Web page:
How to adjust the action?
How to adjust the action
The Squier Stratocaster is an electric guitar manufactured and sold by Squier, a marque of Fender. It is essentially a re-branded Fender Stratocaster.
Your guitar has what's called a truss rod running the length of the neck. There is a hex nut under a plastic cover on the headstock that gives access to this truss rod. Use the appropriate sized allen wrench (you do NOT want to strip the nut) and first loosen the truss rod (turn it 1/8 of a turn counterclockwise). Then, if you want lower action, adjust 1/8 of a turn at a time clockwise until you are happy with the result. If you want higher action, adjust 1/8 of a turn at a time counterclockwise.
Be warned that a stripped or broken truss rod results in a VERY expensive repair (usually the neck is replaced)!
To adjust the action you can also use a small allen wrench and lower the settles of the bridge.
You can also consider replacing the nut.
One last thing you can do is remove the screws that atach the neck to the body of the guitar and place a small piece of papper on the outter screws place to give it a little raise angle.
Adjusting action properly involves several facets, and is not a job for a novice, as much as I like to encourage people to do their own work. The frets must be leveled, the fingerboard angle must be set correctly to the guitar body, and the nut and saddles for each string must be adjusted. In addition, all this will most likely change the intonation, so where the saddle pieces sit under each string must be set for that. And, yes, the truss rod might be involved as well, or maybe not. Complicated interaction between all these parameters. OK, you still want to give it a go. I'm saying Bravo! But, please do it mindfully. Watch some youtube videos on it before you start. There's a wealth of info out there. The easiest thing to do, if your guitar has an adjustable bridge/saddle, is to lower the saddle pieces a bit until you get string buzz. Then raise it back up a bit. Fret the string up and down the neck, and set it as low as possible with no buzzing anywhere. Do this for all strings. Then, play the instrument like you normally do, and see if your style of playing produces any buzzing. If so, figure out which string(s) and raise their saddles slightly until you get no buzzes. Last, using preferably a strobe tuner, but other kinds will get you pretty close, play each string open, then fretted at the 12th fret. The two notes should be an octave apart. If the 12th fret note is lower, move the saddle piece closer to the nut. If higher, move the saddle away. Do this for all strings one at a time. This is a shortcut, incomplete method, but I have done it this way and it works pretty well. For a first class action set, either learn what is involved and do it properly, or go to a qualified luthier. Have fun! Please no criticism from the purists out there. I know darn well this is a shortcut method, and I think I have provided a proper disclaimer about it.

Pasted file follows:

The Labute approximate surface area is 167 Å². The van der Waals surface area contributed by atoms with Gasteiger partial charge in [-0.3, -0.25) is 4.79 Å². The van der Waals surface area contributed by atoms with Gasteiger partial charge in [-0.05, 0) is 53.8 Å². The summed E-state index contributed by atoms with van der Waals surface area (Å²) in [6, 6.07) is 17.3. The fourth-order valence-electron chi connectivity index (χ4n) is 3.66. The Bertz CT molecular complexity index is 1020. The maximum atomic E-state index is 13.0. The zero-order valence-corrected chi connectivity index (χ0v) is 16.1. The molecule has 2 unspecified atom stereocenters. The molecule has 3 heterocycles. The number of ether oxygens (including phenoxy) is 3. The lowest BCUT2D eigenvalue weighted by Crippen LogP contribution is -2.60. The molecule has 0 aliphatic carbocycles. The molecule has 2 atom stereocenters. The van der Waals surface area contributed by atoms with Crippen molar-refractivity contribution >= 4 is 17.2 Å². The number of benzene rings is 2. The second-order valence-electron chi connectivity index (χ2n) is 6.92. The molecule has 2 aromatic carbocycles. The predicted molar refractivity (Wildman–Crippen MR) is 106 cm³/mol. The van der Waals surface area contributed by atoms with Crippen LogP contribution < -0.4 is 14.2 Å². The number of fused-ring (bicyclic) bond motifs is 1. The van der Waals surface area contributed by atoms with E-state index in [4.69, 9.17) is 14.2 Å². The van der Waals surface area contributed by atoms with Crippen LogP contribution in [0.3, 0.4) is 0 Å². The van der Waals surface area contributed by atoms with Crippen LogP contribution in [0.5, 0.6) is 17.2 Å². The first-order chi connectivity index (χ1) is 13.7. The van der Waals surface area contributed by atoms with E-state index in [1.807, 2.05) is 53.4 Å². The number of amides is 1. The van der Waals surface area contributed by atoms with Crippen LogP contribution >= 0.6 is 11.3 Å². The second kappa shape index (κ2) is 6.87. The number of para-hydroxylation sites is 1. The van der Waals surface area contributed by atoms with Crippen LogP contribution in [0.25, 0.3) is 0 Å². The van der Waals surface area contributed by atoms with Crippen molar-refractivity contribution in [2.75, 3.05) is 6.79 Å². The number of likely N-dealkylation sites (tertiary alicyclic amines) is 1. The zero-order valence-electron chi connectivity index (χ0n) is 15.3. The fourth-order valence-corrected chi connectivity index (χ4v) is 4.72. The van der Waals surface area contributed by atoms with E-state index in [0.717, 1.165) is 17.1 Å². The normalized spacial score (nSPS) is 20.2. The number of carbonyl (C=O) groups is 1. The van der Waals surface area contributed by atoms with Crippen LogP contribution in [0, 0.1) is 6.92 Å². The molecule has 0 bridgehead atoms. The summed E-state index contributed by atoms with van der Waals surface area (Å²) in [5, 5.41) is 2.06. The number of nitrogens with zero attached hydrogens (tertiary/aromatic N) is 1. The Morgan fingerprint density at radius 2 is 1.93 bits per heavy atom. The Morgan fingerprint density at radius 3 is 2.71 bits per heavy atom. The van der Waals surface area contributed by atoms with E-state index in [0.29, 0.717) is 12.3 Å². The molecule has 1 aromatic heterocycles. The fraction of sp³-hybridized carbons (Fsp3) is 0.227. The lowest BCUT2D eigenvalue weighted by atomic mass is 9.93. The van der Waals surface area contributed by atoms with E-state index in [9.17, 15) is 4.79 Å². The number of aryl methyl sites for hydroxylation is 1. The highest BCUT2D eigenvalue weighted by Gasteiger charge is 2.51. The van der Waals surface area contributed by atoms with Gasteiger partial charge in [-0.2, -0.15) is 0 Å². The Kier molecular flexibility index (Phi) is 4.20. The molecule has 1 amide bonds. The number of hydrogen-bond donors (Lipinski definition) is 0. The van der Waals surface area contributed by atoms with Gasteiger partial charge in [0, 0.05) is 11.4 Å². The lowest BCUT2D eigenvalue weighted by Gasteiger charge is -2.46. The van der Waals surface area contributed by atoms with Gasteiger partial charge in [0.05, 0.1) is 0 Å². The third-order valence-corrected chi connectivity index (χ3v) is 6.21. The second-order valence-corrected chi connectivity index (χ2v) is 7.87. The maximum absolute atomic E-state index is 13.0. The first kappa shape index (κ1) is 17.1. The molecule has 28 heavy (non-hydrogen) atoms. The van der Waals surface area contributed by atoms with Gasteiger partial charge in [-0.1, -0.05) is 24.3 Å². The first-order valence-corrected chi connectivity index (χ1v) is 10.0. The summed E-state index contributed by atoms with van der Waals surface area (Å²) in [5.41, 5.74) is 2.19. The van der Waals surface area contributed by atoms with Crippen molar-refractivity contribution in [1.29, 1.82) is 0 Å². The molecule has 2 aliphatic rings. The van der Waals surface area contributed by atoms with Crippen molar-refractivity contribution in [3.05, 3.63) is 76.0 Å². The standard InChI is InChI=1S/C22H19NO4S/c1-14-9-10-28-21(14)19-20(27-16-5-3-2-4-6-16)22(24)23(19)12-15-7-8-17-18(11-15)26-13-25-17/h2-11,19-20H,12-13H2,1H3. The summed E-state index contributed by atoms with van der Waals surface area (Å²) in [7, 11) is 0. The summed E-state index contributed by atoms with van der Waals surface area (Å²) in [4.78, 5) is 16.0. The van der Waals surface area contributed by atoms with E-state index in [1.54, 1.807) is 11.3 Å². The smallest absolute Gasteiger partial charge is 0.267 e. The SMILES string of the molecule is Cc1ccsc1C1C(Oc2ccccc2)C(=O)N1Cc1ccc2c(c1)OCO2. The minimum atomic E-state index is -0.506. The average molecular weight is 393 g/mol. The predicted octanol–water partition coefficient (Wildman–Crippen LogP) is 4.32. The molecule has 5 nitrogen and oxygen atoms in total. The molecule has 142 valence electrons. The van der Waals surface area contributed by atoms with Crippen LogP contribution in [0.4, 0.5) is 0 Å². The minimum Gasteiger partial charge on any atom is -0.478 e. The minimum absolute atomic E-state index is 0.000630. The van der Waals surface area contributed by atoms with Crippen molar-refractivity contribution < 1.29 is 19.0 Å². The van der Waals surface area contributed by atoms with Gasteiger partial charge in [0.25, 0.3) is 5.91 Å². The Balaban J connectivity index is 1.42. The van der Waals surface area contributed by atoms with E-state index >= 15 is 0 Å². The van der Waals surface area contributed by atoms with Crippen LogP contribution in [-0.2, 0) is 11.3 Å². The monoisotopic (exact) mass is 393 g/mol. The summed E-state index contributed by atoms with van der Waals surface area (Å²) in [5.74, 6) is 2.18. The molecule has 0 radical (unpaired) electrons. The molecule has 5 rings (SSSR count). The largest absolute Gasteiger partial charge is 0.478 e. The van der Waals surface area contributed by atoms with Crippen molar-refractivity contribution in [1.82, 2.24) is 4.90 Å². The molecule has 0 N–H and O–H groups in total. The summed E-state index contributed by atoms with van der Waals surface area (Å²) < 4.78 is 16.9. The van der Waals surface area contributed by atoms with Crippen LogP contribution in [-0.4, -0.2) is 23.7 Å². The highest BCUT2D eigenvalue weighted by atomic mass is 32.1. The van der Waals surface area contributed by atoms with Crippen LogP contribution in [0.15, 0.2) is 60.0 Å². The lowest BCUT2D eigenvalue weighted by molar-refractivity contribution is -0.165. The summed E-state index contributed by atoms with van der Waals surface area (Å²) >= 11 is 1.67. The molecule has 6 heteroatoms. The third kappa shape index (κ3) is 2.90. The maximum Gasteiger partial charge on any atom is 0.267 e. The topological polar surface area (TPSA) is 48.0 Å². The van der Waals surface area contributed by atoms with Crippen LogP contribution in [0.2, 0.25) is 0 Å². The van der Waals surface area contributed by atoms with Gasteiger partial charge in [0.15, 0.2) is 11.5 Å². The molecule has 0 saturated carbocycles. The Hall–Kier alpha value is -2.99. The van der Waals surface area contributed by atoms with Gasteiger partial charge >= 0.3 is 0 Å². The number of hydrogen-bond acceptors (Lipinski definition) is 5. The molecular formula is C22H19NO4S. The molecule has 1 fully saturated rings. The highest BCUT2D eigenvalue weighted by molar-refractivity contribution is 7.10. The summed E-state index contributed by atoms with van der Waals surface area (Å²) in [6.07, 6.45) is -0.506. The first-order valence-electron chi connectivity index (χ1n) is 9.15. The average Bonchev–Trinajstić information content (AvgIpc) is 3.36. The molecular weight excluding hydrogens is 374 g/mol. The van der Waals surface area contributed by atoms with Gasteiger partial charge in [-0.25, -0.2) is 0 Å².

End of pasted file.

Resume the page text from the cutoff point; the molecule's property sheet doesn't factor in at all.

Everyone has been taught that “truss rod is bad. Danger, dangetr!” If you understand the mechanics of it, the why and how, you can fo some really great things to improve a cheaper guitar. Just use a soft touch, remember a little goes a long way, and be careful. If its part of your rig, you should know how to do most if it.